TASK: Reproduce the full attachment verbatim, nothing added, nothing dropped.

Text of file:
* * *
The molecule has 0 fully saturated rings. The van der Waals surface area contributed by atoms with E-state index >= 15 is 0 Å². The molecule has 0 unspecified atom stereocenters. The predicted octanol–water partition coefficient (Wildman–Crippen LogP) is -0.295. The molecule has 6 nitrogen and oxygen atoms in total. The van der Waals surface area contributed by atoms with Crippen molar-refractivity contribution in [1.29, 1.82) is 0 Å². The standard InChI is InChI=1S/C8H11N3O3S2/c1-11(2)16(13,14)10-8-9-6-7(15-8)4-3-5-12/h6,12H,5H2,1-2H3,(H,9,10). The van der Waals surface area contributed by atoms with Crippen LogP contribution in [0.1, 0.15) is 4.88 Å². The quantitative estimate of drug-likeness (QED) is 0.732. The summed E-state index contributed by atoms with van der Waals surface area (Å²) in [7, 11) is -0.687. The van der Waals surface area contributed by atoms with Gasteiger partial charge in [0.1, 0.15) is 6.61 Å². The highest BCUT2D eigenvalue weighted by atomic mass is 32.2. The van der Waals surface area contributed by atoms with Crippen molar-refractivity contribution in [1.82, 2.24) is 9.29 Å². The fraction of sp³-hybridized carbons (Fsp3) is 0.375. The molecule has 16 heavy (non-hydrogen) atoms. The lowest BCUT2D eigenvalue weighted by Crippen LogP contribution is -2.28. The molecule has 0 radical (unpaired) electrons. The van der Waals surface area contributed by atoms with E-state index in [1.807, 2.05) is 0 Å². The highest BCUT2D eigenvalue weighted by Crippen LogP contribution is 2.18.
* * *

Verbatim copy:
The molecule has 0 fully saturated rings. The van der Waals surface area contributed by atoms with E-state index >= 15 is 0 Å². The molecule has 0 unspecified atom stereocenters. The predicted octanol–water partition coefficient (Wildman–Crippen LogP) is -0.295. The molecule has 6 nitrogen and oxygen atoms in total. The van der Waals surface area contributed by atoms with Crippen molar-refractivity contribution in [1.29, 1.82) is 0 Å². The standard InChI is InChI=1S/C8H11N3O3S2/c1-11(2)16(13,14)10-8-9-6-7(15-8)4-3-5-12/h6,12H,5H2,1-2H3,(H,9,10). The van der Waals surface area contributed by atoms with Crippen LogP contribution in [0.1, 0.15) is 4.88 Å². The quantitative estimate of drug-likeness (QED) is 0.732. The summed E-state index contributed by atoms with van der Waals surface area (Å²) in [7, 11) is -0.687. The van der Waals surface area contributed by atoms with Gasteiger partial charge in [0.1, 0.15) is 6.61 Å². The highest BCUT2D eigenvalue weighted by atomic mass is 32.2. The van der Waals surface area contributed by atoms with Crippen molar-refractivity contribution in [1.82, 2.24) is 9.29 Å². The fraction of sp³-hybridized carbons (Fsp3) is 0.375. The molecule has 16 heavy (non-hydrogen) atoms. The lowest BCUT2D eigenvalue weighted by Crippen LogP contribution is -2.28. The molecule has 0 radical (unpaired) electrons. The van der Waals surface area contributed by atoms with E-state index in [1.807, 2.05) is 0 Å². The highest BCUT2D eigenvalue weighted by Crippen LogP contribution is 2.18.